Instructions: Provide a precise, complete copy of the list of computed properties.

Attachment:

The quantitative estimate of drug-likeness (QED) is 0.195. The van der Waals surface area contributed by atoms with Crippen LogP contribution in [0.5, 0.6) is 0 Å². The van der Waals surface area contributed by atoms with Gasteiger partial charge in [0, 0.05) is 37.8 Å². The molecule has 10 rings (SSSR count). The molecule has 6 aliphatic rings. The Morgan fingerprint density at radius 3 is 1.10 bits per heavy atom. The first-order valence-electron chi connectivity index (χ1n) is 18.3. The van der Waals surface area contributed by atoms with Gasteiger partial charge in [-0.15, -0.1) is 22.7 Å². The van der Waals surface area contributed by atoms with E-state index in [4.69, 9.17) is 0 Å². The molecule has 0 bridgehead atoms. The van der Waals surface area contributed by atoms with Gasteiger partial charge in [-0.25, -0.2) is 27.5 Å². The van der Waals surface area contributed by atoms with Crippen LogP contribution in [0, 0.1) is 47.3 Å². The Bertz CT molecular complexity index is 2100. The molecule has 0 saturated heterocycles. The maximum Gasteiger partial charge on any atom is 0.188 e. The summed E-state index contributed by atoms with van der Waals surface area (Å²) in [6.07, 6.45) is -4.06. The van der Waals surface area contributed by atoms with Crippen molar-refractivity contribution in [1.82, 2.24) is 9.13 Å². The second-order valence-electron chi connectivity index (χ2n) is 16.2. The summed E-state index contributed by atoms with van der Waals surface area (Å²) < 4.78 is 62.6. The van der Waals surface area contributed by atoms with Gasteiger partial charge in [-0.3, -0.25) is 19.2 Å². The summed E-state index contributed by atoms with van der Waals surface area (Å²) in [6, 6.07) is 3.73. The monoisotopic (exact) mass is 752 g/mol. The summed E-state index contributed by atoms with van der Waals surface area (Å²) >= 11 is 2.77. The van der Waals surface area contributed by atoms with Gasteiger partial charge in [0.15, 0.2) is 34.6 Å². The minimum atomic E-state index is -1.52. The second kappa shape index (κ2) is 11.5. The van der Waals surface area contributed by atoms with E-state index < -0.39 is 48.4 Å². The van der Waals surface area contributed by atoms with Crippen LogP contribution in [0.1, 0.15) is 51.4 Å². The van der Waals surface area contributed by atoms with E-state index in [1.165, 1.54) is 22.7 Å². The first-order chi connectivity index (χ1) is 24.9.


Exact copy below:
The quantitative estimate of drug-likeness (QED) is 0.195. The van der Waals surface area contributed by atoms with Crippen LogP contribution in [0.5, 0.6) is 0 Å². The van der Waals surface area contributed by atoms with Gasteiger partial charge in [0, 0.05) is 37.8 Å². The molecule has 10 rings (SSSR count). The molecule has 6 aliphatic rings. The Morgan fingerprint density at radius 3 is 1.10 bits per heavy atom. The first-order valence-electron chi connectivity index (χ1n) is 18.3. The van der Waals surface area contributed by atoms with Gasteiger partial charge in [-0.15, -0.1) is 22.7 Å². The van der Waals surface area contributed by atoms with E-state index in [4.69, 9.17) is 0 Å². The molecule has 0 bridgehead atoms. The van der Waals surface area contributed by atoms with Gasteiger partial charge in [-0.25, -0.2) is 27.5 Å². The van der Waals surface area contributed by atoms with Crippen LogP contribution in [0, 0.1) is 47.3 Å². The Bertz CT molecular complexity index is 2100. The molecule has 0 saturated heterocycles. The maximum Gasteiger partial charge on any atom is 0.188 e. The summed E-state index contributed by atoms with van der Waals surface area (Å²) in [6.07, 6.45) is -4.06. The van der Waals surface area contributed by atoms with Crippen molar-refractivity contribution in [1.82, 2.24) is 9.13 Å². The second-order valence-electron chi connectivity index (χ2n) is 16.2. The summed E-state index contributed by atoms with van der Waals surface area (Å²) < 4.78 is 62.6. The van der Waals surface area contributed by atoms with Gasteiger partial charge in [-0.3, -0.25) is 19.2 Å². The summed E-state index contributed by atoms with van der Waals surface area (Å²) in [6, 6.07) is 3.73. The monoisotopic (exact) mass is 752 g/mol. The summed E-state index contributed by atoms with van der Waals surface area (Å²) >= 11 is 2.77. The van der Waals surface area contributed by atoms with Gasteiger partial charge in [0.15, 0.2) is 34.6 Å². The minimum atomic E-state index is -1.52. The second kappa shape index (κ2) is 11.5. The van der Waals surface area contributed by atoms with E-state index < -0.39 is 48.4 Å². The van der Waals surface area contributed by atoms with Crippen LogP contribution in [0.1, 0.15) is 51.4 Å². The van der Waals surface area contributed by atoms with E-state index in [1.165, 1.54) is 22.7 Å². The first-order chi connectivity index (χ1) is 24.9.